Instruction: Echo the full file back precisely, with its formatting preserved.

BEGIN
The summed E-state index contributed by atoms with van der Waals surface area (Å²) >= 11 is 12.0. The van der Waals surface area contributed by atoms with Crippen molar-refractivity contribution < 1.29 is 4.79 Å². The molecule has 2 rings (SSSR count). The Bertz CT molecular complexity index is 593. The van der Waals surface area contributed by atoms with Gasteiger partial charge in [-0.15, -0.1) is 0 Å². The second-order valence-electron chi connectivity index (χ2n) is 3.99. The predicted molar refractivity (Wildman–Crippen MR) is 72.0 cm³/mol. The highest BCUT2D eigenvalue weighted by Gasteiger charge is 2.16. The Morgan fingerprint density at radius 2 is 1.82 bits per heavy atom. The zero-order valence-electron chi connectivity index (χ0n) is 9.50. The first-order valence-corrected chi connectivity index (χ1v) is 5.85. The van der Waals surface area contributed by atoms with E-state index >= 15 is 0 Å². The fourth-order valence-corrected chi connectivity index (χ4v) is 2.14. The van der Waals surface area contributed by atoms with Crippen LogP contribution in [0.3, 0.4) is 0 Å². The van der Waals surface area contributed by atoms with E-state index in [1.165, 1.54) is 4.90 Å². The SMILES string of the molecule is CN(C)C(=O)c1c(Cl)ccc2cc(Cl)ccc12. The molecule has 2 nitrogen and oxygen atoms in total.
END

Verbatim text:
The summed E-state index contributed by atoms with van der Waals surface area (Å²) >= 11 is 12.0. The van der Waals surface area contributed by atoms with Crippen molar-refractivity contribution < 1.29 is 4.79 Å². The molecule has 2 rings (SSSR count). The Bertz CT molecular complexity index is 593. The van der Waals surface area contributed by atoms with Gasteiger partial charge in [-0.15, -0.1) is 0 Å². The second-order valence-electron chi connectivity index (χ2n) is 3.99. The predicted molar refractivity (Wildman–Crippen MR) is 72.0 cm³/mol. The highest BCUT2D eigenvalue weighted by Gasteiger charge is 2.16. The Morgan fingerprint density at radius 2 is 1.82 bits per heavy atom. The zero-order valence-electron chi connectivity index (χ0n) is 9.50. The first-order valence-corrected chi connectivity index (χ1v) is 5.85. The van der Waals surface area contributed by atoms with E-state index >= 15 is 0 Å². The fourth-order valence-corrected chi connectivity index (χ4v) is 2.14. The van der Waals surface area contributed by atoms with Crippen LogP contribution in [0.3, 0.4) is 0 Å². The van der Waals surface area contributed by atoms with E-state index in [1.165, 1.54) is 4.90 Å². The SMILES string of the molecule is CN(C)C(=O)c1c(Cl)ccc2cc(Cl)ccc12. The molecule has 2 nitrogen and oxygen atoms in total.